Ahead of the US House panel hearing on Tuesday, Twitter and Facebook CEOs issued prepared remarks where Jack Doresy took a hard stand against repeating the Section 230 of the Communications Decency Act while Mark Zuckerberg took a more conciliatory tone.
Dorsey, who was set to appear before the Senate Commerce Committee along with Zuckerberg and Alphabet and Google CEO Sundar Pichai, said that eroding Section 230 could 'collapse' Internet communication.
"Eroding the foundation of Section 230 could collapse how we communicate on the Internet, leaving only a small number of giant and well-funded technology companies," he said.
"We must ensure that all voices can be heard, and we continue to make improvements to our service so that everyone feels safe participating in the public conversation - whether they are speaking or simply listening. The protections offered by Section 230 help us achieve this important objective," Dorsey maintained.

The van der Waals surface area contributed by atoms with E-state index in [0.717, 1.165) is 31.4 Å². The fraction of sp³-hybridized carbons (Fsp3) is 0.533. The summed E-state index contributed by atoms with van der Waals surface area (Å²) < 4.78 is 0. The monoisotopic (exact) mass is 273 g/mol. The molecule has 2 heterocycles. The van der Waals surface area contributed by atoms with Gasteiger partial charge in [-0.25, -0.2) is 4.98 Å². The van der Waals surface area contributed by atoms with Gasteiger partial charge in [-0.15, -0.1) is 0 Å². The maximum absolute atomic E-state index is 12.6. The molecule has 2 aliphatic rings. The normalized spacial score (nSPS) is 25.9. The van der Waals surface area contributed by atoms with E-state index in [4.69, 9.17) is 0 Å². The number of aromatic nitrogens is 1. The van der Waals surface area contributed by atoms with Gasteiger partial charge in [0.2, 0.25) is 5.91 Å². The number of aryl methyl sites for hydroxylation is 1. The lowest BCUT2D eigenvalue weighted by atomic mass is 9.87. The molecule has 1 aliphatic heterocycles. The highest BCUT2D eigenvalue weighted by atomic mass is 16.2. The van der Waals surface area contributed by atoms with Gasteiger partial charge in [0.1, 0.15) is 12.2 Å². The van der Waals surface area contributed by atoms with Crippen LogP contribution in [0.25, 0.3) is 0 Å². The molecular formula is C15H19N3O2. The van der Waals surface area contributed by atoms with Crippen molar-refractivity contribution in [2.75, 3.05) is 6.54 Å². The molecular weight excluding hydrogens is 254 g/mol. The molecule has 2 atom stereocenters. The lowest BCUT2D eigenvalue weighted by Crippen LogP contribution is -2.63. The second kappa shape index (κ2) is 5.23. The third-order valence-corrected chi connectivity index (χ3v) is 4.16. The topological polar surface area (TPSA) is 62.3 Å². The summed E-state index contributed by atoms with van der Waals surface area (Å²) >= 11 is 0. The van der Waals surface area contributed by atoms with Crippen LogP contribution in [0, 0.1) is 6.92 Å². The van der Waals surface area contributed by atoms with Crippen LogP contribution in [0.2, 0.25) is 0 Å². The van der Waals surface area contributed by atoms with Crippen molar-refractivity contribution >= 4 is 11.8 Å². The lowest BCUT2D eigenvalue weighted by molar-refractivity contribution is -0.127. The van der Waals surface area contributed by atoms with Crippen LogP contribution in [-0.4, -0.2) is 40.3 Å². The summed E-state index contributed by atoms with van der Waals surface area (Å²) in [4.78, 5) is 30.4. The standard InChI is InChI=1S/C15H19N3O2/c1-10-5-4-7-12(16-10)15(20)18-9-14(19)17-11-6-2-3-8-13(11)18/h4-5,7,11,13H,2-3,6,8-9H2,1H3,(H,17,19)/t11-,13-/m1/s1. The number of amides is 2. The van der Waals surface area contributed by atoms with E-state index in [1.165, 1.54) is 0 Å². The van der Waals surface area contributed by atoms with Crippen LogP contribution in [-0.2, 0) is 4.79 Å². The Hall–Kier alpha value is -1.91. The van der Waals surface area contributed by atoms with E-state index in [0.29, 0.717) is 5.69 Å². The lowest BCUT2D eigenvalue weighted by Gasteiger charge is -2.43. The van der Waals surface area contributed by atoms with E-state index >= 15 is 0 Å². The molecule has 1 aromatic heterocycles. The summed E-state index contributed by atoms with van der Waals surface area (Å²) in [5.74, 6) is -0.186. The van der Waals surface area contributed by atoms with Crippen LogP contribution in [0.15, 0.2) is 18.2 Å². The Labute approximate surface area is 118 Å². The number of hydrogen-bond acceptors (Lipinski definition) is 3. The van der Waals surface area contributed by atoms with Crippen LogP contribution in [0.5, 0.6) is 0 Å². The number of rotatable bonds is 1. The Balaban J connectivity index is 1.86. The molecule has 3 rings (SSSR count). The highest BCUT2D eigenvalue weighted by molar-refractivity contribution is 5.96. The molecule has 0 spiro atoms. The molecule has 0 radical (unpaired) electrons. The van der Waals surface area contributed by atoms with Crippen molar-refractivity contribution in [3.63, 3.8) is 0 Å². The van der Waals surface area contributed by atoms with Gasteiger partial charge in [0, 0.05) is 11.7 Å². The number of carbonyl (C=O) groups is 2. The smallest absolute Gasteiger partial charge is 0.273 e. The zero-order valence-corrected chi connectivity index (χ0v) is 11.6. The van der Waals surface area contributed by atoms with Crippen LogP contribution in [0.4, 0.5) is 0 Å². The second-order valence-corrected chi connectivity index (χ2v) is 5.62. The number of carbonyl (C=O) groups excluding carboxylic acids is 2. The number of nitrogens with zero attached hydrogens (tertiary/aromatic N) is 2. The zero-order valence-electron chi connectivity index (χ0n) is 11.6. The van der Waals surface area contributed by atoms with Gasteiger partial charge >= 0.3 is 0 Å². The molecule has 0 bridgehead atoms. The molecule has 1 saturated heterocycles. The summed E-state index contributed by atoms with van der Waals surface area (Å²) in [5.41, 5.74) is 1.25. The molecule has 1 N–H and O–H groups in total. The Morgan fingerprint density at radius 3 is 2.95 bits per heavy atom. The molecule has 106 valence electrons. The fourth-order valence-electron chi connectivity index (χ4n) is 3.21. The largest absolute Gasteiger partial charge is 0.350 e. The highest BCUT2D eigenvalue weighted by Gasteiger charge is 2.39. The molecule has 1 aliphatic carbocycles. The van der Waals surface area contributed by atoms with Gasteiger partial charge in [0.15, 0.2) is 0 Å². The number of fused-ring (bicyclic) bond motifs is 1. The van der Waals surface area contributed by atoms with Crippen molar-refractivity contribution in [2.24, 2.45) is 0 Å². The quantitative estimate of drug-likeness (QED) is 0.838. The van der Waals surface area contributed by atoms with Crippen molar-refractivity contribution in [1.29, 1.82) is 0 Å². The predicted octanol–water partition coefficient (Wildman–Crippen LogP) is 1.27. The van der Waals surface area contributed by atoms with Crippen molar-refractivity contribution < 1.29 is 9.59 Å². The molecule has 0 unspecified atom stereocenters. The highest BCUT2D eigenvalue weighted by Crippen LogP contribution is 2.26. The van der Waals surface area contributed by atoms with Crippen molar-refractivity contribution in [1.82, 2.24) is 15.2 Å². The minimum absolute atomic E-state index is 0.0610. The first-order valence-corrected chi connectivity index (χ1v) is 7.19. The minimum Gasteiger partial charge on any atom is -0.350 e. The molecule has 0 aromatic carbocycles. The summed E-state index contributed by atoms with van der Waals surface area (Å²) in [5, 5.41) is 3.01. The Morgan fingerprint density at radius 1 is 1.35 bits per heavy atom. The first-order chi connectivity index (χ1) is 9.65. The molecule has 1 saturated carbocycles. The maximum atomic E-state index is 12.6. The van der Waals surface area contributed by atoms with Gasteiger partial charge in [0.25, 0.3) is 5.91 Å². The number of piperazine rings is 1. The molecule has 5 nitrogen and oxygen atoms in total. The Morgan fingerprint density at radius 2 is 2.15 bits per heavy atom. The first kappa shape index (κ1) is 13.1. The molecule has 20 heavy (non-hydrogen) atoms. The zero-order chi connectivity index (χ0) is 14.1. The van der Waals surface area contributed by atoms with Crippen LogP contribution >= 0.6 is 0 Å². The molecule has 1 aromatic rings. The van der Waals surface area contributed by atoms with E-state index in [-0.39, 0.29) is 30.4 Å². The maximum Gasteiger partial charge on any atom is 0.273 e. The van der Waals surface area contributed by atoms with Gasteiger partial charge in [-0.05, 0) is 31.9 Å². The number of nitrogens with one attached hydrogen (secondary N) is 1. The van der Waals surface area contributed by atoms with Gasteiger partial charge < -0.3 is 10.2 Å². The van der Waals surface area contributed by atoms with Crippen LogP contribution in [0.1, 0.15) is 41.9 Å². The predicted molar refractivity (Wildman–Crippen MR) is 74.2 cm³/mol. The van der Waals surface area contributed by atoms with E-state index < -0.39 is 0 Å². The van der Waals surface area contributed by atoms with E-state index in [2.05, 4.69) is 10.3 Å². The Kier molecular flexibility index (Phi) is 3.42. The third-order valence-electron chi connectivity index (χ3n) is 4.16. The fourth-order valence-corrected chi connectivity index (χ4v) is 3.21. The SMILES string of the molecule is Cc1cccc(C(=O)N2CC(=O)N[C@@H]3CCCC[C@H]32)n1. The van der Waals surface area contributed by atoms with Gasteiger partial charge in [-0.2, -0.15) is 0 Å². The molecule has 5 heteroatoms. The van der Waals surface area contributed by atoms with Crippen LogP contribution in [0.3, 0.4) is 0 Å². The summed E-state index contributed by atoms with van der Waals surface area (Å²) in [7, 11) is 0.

The hearing is scheduled to also cover the topics of privacy and media domination.
In his prepared remarks, Zuckerberg said that Section 230 "made it possible for every major Internet service to be built and ensured important values like free expression and openness were part of how platforms operate".
"Changing it is a significant decision. However, I believe Congress should update the law to make sure it's working as intended," he said.
"We stand ready to work with Congress on what regulation could look like in these areas. By updating the rules for the Internet, we can preserve what's best about it -- the freedom for people to express themselves and for entrepreneurs to build new things -- while also protecting society from broader harms," Zuckerberg said.
Pichai was yet to issue any prepared remarks before the key hearing.